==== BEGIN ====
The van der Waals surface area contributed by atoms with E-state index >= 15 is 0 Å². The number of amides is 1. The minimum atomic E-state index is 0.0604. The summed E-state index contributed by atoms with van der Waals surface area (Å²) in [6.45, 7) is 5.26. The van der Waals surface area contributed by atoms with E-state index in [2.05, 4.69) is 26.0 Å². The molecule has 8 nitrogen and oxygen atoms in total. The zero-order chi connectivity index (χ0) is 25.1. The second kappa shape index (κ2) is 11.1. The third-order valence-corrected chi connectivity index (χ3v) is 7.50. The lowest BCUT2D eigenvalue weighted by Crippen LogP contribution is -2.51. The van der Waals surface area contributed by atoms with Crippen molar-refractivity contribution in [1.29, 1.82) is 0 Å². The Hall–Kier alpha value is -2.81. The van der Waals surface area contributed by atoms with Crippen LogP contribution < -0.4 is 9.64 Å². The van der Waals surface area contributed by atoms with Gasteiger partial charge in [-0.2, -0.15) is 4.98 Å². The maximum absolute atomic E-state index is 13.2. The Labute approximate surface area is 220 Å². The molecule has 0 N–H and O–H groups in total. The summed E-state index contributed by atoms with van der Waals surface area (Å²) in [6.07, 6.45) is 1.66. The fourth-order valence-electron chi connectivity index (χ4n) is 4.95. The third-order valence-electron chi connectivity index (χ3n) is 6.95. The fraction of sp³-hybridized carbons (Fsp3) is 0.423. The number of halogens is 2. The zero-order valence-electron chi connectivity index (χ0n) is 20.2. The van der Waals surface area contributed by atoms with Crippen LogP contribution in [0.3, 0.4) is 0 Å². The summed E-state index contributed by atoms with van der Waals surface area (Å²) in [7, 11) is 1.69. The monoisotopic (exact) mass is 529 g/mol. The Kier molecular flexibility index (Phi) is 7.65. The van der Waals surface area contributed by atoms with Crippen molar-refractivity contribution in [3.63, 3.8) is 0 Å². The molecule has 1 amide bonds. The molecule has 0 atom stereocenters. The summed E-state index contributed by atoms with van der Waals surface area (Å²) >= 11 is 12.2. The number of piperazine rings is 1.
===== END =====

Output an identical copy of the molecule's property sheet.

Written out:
The van der Waals surface area contributed by atoms with E-state index >= 15 is 0 Å². The number of amides is 1. The minimum atomic E-state index is 0.0604. The summed E-state index contributed by atoms with van der Waals surface area (Å²) in [6.45, 7) is 5.26. The van der Waals surface area contributed by atoms with E-state index in [2.05, 4.69) is 26.0 Å². The molecule has 8 nitrogen and oxygen atoms in total. The zero-order chi connectivity index (χ0) is 25.1. The second kappa shape index (κ2) is 11.1. The third-order valence-corrected chi connectivity index (χ3v) is 7.50. The lowest BCUT2D eigenvalue weighted by Crippen LogP contribution is -2.51. The van der Waals surface area contributed by atoms with Crippen molar-refractivity contribution in [1.29, 1.82) is 0 Å². The Hall–Kier alpha value is -2.81. The van der Waals surface area contributed by atoms with Crippen LogP contribution < -0.4 is 9.64 Å². The van der Waals surface area contributed by atoms with Gasteiger partial charge in [-0.2, -0.15) is 4.98 Å². The maximum absolute atomic E-state index is 13.2. The Labute approximate surface area is 220 Å². The molecule has 0 N–H and O–H groups in total. The summed E-state index contributed by atoms with van der Waals surface area (Å²) in [6.07, 6.45) is 1.66. The fourth-order valence-electron chi connectivity index (χ4n) is 4.95. The third-order valence-electron chi connectivity index (χ3n) is 6.95. The fraction of sp³-hybridized carbons (Fsp3) is 0.423. The number of halogens is 2. The zero-order valence-electron chi connectivity index (χ0n) is 20.2. The van der Waals surface area contributed by atoms with Crippen LogP contribution in [0.3, 0.4) is 0 Å². The summed E-state index contributed by atoms with van der Waals surface area (Å²) in [7, 11) is 1.69. The monoisotopic (exact) mass is 529 g/mol. The Kier molecular flexibility index (Phi) is 7.65. The van der Waals surface area contributed by atoms with Crippen molar-refractivity contribution in [3.63, 3.8) is 0 Å². The molecule has 1 amide bonds. The molecule has 0 atom stereocenters. The summed E-state index contributed by atoms with van der Waals surface area (Å²) >= 11 is 12.2. The number of piperazine rings is 1.